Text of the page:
Tell Me, Friends, How Did You All Decide to Start a Blog, Website, or Both?


A recurring theme on one of the forums I frequently read (http://querytracker.net/forum/index.php) is:

“Should I start a website or blog?”

I asked myself this question about four months ago. I was to the stage of figuring out what a “web presence” meant and how crucial it was to have one. Well, I’m still trying to figure it out, but I’m having a grand ol’ time learning the process. And can I just take a mo’ to gush for all the support I’m getting! What a wonderful community–THANK YOU for all your comments and well wishes!!!!

So, I’ve seen blogs doling out various pieces of advice/information regarding blogs and websites. There’s the expensive route of paying someone to develop a website for you. There’s the frugal route (much more my taste) where you can use a template-style program to build your own site. Of course, many blog-hosting sites are free and they have lots of styles to choose from. I’m not listing any here, because, honestly, I wouldn’t want to steer anyone erroneously. Bottom line, it’s all about doing your homework and scouting out the options before committing to a particular spot.

I chose the blog route because I figured I’d have more opportunity to get my feet wet, put my writing out there on a regular basis, as a sort of practice,  if you will, to develop a voice. Hehe, still working on that too!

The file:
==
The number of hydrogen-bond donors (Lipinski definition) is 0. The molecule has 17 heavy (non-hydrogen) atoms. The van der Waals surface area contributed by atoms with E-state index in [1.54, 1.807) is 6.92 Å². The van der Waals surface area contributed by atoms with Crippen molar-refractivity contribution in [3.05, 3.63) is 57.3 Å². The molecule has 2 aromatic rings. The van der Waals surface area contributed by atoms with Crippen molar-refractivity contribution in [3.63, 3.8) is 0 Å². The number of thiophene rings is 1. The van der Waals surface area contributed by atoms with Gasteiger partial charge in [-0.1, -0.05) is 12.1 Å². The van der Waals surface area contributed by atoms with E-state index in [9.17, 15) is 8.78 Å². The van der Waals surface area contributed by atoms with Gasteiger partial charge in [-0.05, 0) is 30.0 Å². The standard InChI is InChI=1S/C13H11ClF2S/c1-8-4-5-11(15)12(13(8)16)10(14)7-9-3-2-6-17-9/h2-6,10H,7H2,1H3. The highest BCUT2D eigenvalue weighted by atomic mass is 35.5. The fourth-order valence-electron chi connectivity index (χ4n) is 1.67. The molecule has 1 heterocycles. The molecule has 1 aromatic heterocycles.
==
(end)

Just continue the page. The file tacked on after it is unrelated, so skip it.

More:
In thinking about the question again, I’ve come to the conclusion that, yes, if every writer has a blog about writing, there’s gonna be a lot of overlap and a lot of words hemorrhaging into cyberspace. At the same time, each person’s perspective is unique. The way one person phrases something is going to be different from another person’s. Immediately, that adds value to each and every blog/website host out there.

We’re like snowflakes! Gosh, it’s all about metaphors, isn’t it?

So, in an effort to get a discussion going, I ask:

How did you decide to start a blog, website, or both? Which do you prefer? How do you manage yours? What are the pros and cons?

As always, I appreciate everyone’s comments!! Thanks!

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11 comments on “Tell Me, Friends, How Did You All Decide to Start a Blog, Website, or Both?

  1. Hey LB,

    I started a static website for my first book shortly after I started querying. That’s easy to maintain! I started my blog shortly after I found my agent.

    Looking back, I would have started blogging way sooner! I get to share and I get to know this great community of writers too! It’s free therapy to know you are in the same boat as many others and by no means alone in this crazy publishing world!!!

    xoxo — Hilary

  2. I guess I started a blog instead of a website because I didn’t have a published book. If I ever land an agent, then I’ll figure out the website. But for now it isn’t necessary since Blogger lets you add pages. That was a big bonus when they did that.

  3. Abby says:

    I started one for a ballet class. Weird, I know. We had to blog about ballet and that turned into blogging about my writing as soon as the ballet class ended. Never really did all that well in ballet… guess it’s good I don’t blog about it anymore.

  4. lbdiamond says: